Within a few months, I began to speak English freely, though haltingly, and outgrew Mr. K’s cards. I made friends. I wrote Valentine cards to giggly girls. I joined the school newspaper. I found my bearings. I was becoming, as my mother complained to my father, “an American brat.”
At Mr. K’s memorial service, retired teachers sat in the pews as somber organ music played. Wizened, gray-haired, they rose again, one by one, to speak with affection and humor of a man who was known as much for his aesthetic sensibilities and practical jokes and friendship as he was for his devotion to the art of teaching and to his student.
He was a talented organist … loved driving cross-country … Spanish architecture and colonial history of California … this thing where he mimicked people while walking behind them … created beautiful stained-glass objects … collected antique silver and botanical prints.
He was especially fond of orchids.
To all this I would say that his greatest talent was empathy: He intuited how one felt and, like a bodhisattva, performed his magic to assuage grief.
But if there’s a sad statement about the American scholastic experience, it is that the passing of a beloved teacher is often not mourned by his or her students. Father’s Day and Mother’s Day are remembered, but a good teacher, alas, rarely receives a card from his former students on National Teacher Day.
Drinking coffee and eating finger sandwiches after the service, I kept asking anyone younger than I whether he or she had been a student of Mr. K’s. And the answer was always no.
The last time I saw him was the day of eighth-grade graduation. Mr. K gave me the old cue cards to take home as mementos; he asked me to keep in touch. But I sailed on.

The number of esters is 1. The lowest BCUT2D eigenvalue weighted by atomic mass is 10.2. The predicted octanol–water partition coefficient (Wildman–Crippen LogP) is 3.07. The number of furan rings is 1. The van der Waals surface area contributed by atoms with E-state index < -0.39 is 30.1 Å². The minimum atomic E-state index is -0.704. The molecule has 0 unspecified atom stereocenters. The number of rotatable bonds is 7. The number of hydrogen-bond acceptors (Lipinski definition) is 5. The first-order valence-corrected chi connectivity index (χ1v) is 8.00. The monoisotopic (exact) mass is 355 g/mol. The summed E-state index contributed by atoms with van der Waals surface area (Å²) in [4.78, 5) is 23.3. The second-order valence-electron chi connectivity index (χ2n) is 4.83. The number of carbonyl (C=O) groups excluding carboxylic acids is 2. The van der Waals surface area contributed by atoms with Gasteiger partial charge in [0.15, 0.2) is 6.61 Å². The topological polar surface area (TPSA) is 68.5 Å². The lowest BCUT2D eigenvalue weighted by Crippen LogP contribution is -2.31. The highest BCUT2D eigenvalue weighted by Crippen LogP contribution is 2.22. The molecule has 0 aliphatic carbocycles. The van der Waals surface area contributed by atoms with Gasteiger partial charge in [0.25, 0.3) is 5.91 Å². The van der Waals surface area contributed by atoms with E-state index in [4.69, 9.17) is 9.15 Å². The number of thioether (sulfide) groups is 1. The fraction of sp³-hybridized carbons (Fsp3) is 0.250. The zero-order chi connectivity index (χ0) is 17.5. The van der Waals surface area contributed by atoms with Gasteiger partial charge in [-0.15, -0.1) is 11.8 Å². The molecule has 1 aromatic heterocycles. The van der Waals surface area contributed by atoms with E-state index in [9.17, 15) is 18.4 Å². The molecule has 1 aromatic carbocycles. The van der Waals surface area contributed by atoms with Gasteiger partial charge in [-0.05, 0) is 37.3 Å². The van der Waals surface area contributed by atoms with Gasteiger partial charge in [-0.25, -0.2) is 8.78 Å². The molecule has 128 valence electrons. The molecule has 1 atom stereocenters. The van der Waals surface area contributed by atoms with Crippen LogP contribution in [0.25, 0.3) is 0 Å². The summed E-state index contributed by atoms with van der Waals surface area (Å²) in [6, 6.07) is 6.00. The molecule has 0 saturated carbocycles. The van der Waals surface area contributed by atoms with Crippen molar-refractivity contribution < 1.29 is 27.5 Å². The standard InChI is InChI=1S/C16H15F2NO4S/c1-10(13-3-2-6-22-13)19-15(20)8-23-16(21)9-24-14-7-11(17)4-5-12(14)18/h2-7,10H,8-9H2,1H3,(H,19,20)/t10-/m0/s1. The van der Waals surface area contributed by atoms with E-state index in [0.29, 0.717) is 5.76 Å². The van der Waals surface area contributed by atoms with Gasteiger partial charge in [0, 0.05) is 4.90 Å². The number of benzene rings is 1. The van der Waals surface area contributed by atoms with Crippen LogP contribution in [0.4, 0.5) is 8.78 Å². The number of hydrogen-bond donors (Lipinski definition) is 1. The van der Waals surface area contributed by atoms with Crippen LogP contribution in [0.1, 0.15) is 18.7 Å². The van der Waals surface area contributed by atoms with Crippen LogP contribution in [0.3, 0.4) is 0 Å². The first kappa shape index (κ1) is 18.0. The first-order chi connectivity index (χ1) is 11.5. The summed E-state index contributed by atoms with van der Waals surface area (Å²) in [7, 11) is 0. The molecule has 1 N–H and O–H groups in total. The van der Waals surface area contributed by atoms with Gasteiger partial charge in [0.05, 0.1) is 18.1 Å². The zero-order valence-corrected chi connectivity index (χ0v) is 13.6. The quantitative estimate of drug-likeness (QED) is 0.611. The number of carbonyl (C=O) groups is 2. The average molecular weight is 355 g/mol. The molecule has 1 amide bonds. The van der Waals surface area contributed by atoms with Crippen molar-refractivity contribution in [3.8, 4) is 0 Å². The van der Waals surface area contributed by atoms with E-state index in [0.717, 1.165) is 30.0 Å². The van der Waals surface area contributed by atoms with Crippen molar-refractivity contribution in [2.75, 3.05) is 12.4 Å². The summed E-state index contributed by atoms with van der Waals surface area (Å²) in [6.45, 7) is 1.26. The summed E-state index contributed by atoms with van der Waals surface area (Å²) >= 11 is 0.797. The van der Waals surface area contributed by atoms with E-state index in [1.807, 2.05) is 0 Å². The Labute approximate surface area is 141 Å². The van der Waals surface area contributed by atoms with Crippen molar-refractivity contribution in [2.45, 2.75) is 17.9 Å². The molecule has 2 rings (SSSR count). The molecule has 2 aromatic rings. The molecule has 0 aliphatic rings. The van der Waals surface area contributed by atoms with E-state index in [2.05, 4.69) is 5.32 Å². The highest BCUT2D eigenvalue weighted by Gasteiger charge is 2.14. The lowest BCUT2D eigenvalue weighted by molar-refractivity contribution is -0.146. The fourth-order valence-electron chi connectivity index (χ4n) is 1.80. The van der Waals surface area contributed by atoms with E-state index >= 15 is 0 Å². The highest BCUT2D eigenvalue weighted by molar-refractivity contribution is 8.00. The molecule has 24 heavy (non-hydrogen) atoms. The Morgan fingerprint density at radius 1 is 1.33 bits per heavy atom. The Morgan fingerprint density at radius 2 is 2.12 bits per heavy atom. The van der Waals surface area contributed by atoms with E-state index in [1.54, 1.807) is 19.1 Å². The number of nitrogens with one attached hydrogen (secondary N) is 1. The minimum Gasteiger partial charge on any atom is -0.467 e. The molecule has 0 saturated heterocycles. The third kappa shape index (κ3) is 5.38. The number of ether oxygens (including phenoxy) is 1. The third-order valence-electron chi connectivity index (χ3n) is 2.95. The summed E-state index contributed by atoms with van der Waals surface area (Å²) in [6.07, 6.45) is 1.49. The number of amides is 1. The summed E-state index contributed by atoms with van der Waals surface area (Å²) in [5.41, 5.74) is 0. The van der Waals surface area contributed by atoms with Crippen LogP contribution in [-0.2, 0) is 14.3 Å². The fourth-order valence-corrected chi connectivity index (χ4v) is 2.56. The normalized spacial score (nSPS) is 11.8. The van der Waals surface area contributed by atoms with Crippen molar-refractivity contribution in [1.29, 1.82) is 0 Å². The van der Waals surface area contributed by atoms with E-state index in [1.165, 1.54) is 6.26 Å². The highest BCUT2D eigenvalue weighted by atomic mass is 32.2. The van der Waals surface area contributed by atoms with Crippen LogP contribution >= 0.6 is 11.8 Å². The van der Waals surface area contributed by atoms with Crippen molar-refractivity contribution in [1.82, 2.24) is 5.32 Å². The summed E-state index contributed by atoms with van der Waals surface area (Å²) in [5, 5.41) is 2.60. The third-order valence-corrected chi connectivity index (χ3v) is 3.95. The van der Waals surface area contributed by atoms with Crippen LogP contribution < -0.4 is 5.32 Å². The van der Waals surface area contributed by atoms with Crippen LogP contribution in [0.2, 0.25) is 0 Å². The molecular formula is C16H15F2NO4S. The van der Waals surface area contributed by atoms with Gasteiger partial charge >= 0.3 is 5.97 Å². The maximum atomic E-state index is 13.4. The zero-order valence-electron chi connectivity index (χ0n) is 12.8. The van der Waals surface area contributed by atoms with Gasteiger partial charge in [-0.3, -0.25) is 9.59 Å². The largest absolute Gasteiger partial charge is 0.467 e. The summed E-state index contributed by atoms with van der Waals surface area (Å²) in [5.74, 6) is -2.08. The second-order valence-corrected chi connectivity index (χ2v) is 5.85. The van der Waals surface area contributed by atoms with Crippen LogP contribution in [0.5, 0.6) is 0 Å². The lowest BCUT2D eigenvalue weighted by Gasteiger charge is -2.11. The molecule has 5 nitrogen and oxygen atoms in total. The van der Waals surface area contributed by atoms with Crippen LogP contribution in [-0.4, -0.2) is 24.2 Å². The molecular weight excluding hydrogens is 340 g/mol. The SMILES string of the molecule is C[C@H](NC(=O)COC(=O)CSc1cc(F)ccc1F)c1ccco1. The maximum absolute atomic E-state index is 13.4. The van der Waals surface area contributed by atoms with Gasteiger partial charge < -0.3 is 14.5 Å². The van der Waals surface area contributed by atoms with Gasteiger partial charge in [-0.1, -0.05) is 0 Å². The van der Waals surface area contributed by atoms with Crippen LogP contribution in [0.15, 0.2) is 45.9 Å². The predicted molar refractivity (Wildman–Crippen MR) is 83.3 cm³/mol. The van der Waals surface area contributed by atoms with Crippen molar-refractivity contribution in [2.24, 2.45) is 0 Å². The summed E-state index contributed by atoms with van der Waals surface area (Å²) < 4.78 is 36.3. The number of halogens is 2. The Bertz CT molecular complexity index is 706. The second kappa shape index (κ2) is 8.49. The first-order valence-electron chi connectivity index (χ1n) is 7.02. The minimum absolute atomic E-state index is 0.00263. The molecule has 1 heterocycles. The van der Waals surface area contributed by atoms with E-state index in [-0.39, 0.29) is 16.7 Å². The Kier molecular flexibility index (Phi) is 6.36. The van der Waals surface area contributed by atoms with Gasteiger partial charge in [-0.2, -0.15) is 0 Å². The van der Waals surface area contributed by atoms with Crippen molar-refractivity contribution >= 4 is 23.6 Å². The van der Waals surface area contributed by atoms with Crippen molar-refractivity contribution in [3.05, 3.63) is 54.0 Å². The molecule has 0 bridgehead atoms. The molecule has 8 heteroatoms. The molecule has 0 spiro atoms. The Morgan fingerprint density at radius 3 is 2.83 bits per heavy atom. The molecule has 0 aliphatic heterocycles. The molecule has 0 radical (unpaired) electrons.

I went to Lowell High School, then to UC Berkeley and Stanford. I left the working-class world where Mission Street ended, and I didn’t bother to look back, didn’t bother to keep my mentor and friend abreast of my progress.
Several decades later, I decided to write an article about learning English, and Mr. K was featured prominently. Did I know that Mr. K read and treasured that article? Did I know that, in retirement, he kept coming back to it, to my writing — to me? No. Not until his best friend, another teacher, sent me this note to inform me of his passing:
Most of us know what pleasure Ernie got from your article.... He was deeply honored. What no one knows is he was a bit unhappy that there was no retirement recognition. He told me many times he didn’t want any big deal, but as the years passed, he would speak somewhat wistfully of the lack of acknowledgement. You gave him acknowledgement.
By then I had traveled to distant lands, to war zones, and even back to Vietnam to say a proper goodbye to my interrupted childhood, but I didn’t go back to where Mission Street ended. I felt, unreasonably, that Mr. K would always be there, making other needy kids feel special. And in dreams and reveries, hadn’t I revisited him countless times?
But that’s the trouble, isn’t it? Happy children don’t question their contentment any more than fish wonder about the river’s current; they sail on. My childhood, interrupted by war, was rekindled by kindness. And because I felt blessed and happy, I went on blessedly with the business of growing up.
A charmed life is one that goes downriver, not knowing what’s beyond the bend but confident nevertheless that gracious strangers will be there. Charmed was how I felt when I first came here, and more than three decades later, charmed is how I feel today — and much of that, I will acknowledge, has to do with Ernie Kaeselau. Mr. K opened America’s gate and ushered me in, and I, so hungry for all its possibilities, rushed through it.
Andrew Lam is the co-founder of New America Media. This essay is adapted from “My Teacher, My Friend” in his latest collection, “East Eats West: Writing in Two Hemispheres.”